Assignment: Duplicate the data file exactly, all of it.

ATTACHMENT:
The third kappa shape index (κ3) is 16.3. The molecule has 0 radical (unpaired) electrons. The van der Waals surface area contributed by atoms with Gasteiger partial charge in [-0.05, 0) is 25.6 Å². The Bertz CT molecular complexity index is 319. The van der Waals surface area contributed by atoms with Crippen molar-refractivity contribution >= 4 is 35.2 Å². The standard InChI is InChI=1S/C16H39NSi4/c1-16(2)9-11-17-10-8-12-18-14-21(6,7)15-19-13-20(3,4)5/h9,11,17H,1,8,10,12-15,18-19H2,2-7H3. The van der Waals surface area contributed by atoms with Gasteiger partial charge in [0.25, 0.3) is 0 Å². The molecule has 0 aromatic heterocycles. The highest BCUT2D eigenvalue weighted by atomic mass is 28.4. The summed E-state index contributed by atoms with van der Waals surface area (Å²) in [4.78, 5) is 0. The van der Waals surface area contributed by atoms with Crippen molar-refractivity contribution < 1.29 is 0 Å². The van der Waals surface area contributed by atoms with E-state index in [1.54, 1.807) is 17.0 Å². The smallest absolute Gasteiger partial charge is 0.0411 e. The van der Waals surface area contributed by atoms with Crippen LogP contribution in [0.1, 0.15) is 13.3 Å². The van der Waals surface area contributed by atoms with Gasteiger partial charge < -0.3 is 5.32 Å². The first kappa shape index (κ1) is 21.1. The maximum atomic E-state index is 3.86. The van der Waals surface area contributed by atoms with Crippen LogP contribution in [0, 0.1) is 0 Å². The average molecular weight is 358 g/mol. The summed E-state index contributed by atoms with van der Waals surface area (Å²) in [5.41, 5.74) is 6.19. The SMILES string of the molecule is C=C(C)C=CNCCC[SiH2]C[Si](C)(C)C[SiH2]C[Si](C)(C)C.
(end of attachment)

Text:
The third kappa shape index (κ3) is 16.3. The molecule has 0 radical (unpaired) electrons. The van der Waals surface area contributed by atoms with Gasteiger partial charge in [-0.05, 0) is 25.6 Å². The Bertz CT molecular complexity index is 319. The van der Waals surface area contributed by atoms with Crippen molar-refractivity contribution >= 4 is 35.2 Å². The standard InChI is InChI=1S/C16H39NSi4/c1-16(2)9-11-17-10-8-12-18-14-21(6,7)15-19-13-20(3,4)5/h9,11,17H,1,8,10,12-15,18-19H2,2-7H3. The van der Waals surface area contributed by atoms with Gasteiger partial charge in [0.25, 0.3) is 0 Å². The molecule has 0 aromatic heterocycles. The highest BCUT2D eigenvalue weighted by atomic mass is 28.4. The summed E-state index contributed by atoms with van der Waals surface area (Å²) in [4.78, 5) is 0. The van der Waals surface area contributed by atoms with Crippen molar-refractivity contribution < 1.29 is 0 Å². The van der Waals surface area contributed by atoms with E-state index in [1.54, 1.807) is 17.0 Å². The smallest absolute Gasteiger partial charge is 0.0411 e. The van der Waals surface area contributed by atoms with Crippen LogP contribution in [0.1, 0.15) is 13.3 Å². The van der Waals surface area contributed by atoms with Gasteiger partial charge < -0.3 is 5.32 Å². The first kappa shape index (κ1) is 21.1. The maximum atomic E-state index is 3.86. The van der Waals surface area contributed by atoms with Crippen LogP contribution in [0, 0.1) is 0 Å². The average molecular weight is 358 g/mol. The summed E-state index contributed by atoms with van der Waals surface area (Å²) in [5.41, 5.74) is 6.19. The SMILES string of the molecule is C=C(C)C=CNCCC[SiH2]C[Si](C)(C)C[SiH2]C[Si](C)(C)C.